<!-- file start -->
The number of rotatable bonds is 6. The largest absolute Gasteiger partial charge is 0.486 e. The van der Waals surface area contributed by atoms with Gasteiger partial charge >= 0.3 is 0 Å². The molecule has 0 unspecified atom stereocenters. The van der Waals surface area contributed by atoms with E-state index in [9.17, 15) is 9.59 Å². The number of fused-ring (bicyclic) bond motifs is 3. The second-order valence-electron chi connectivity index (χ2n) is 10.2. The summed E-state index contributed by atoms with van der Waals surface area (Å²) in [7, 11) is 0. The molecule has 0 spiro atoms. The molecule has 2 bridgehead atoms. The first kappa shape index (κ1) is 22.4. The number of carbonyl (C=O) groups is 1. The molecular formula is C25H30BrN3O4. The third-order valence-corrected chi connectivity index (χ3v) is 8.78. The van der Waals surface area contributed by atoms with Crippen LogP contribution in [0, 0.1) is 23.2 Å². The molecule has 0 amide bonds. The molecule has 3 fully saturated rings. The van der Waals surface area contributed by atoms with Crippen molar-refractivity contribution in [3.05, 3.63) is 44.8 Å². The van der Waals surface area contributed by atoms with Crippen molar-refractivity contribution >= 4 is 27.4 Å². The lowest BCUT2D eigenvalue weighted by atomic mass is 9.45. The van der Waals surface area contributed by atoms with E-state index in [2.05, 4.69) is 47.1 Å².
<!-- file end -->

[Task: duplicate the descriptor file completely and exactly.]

The number of rotatable bonds is 6. The largest absolute Gasteiger partial charge is 0.486 e. The van der Waals surface area contributed by atoms with Gasteiger partial charge >= 0.3 is 0 Å². The molecule has 0 unspecified atom stereocenters. The van der Waals surface area contributed by atoms with E-state index in [9.17, 15) is 9.59 Å². The number of fused-ring (bicyclic) bond motifs is 3. The second-order valence-electron chi connectivity index (χ2n) is 10.2. The summed E-state index contributed by atoms with van der Waals surface area (Å²) in [7, 11) is 0. The molecule has 0 spiro atoms. The molecule has 2 bridgehead atoms. The first kappa shape index (κ1) is 22.4. The number of carbonyl (C=O) groups is 1. The molecular formula is C25H30BrN3O4. The third-order valence-corrected chi connectivity index (χ3v) is 8.78. The van der Waals surface area contributed by atoms with Crippen LogP contribution in [0, 0.1) is 23.2 Å². The molecule has 0 amide bonds. The molecule has 3 fully saturated rings. The van der Waals surface area contributed by atoms with Crippen molar-refractivity contribution in [3.05, 3.63) is 44.8 Å². The van der Waals surface area contributed by atoms with Crippen molar-refractivity contribution >= 4 is 27.4 Å². The lowest BCUT2D eigenvalue weighted by atomic mass is 9.45. The van der Waals surface area contributed by atoms with E-state index in [2.05, 4.69) is 47.1 Å².